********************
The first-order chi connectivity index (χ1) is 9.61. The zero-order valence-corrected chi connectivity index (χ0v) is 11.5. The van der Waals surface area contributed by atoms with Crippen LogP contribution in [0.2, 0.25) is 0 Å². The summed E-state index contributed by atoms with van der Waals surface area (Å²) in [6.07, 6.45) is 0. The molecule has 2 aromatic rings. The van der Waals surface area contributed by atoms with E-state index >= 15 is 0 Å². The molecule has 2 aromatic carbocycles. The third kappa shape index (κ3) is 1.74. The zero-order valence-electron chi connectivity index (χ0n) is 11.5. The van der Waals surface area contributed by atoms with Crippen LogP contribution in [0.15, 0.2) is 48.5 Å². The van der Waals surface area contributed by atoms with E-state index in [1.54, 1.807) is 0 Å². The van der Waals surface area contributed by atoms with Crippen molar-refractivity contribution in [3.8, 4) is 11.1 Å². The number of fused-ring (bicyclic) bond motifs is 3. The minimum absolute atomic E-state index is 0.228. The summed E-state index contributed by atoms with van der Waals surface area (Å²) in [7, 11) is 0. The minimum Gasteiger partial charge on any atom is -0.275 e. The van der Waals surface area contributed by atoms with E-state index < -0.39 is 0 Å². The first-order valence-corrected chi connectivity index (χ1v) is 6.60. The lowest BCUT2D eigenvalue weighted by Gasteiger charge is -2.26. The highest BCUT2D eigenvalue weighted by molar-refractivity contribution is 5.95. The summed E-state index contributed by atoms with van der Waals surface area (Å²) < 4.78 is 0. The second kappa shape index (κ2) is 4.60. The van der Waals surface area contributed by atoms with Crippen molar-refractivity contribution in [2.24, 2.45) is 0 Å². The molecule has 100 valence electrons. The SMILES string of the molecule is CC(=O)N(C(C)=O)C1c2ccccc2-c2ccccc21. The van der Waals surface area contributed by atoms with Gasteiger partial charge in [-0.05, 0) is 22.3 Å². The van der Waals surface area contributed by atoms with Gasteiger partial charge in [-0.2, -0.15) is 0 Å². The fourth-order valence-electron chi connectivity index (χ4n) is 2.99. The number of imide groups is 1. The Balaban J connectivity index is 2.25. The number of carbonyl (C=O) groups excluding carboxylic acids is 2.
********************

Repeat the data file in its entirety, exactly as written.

The first-order chi connectivity index (χ1) is 9.61. The zero-order valence-corrected chi connectivity index (χ0v) is 11.5. The van der Waals surface area contributed by atoms with Crippen LogP contribution in [0.2, 0.25) is 0 Å². The summed E-state index contributed by atoms with van der Waals surface area (Å²) in [6.07, 6.45) is 0. The molecule has 2 aromatic rings. The van der Waals surface area contributed by atoms with E-state index >= 15 is 0 Å². The molecule has 2 aromatic carbocycles. The third kappa shape index (κ3) is 1.74. The zero-order valence-electron chi connectivity index (χ0n) is 11.5. The van der Waals surface area contributed by atoms with Crippen LogP contribution in [0.15, 0.2) is 48.5 Å². The van der Waals surface area contributed by atoms with E-state index in [1.54, 1.807) is 0 Å². The van der Waals surface area contributed by atoms with Crippen molar-refractivity contribution in [3.8, 4) is 11.1 Å². The number of fused-ring (bicyclic) bond motifs is 3. The minimum absolute atomic E-state index is 0.228. The summed E-state index contributed by atoms with van der Waals surface area (Å²) in [7, 11) is 0. The minimum Gasteiger partial charge on any atom is -0.275 e. The van der Waals surface area contributed by atoms with E-state index < -0.39 is 0 Å². The first-order valence-corrected chi connectivity index (χ1v) is 6.60. The lowest BCUT2D eigenvalue weighted by Gasteiger charge is -2.26. The highest BCUT2D eigenvalue weighted by molar-refractivity contribution is 5.95. The summed E-state index contributed by atoms with van der Waals surface area (Å²) < 4.78 is 0. The second kappa shape index (κ2) is 4.60. The van der Waals surface area contributed by atoms with Crippen molar-refractivity contribution in [2.24, 2.45) is 0 Å². The molecule has 100 valence electrons. The SMILES string of the molecule is CC(=O)N(C(C)=O)C1c2ccccc2-c2ccccc21. The van der Waals surface area contributed by atoms with Gasteiger partial charge in [-0.05, 0) is 22.3 Å². The van der Waals surface area contributed by atoms with Gasteiger partial charge in [-0.2, -0.15) is 0 Å². The fourth-order valence-electron chi connectivity index (χ4n) is 2.99. The number of imide groups is 1. The Balaban J connectivity index is 2.25. The number of carbonyl (C=O) groups excluding carboxylic acids is 2.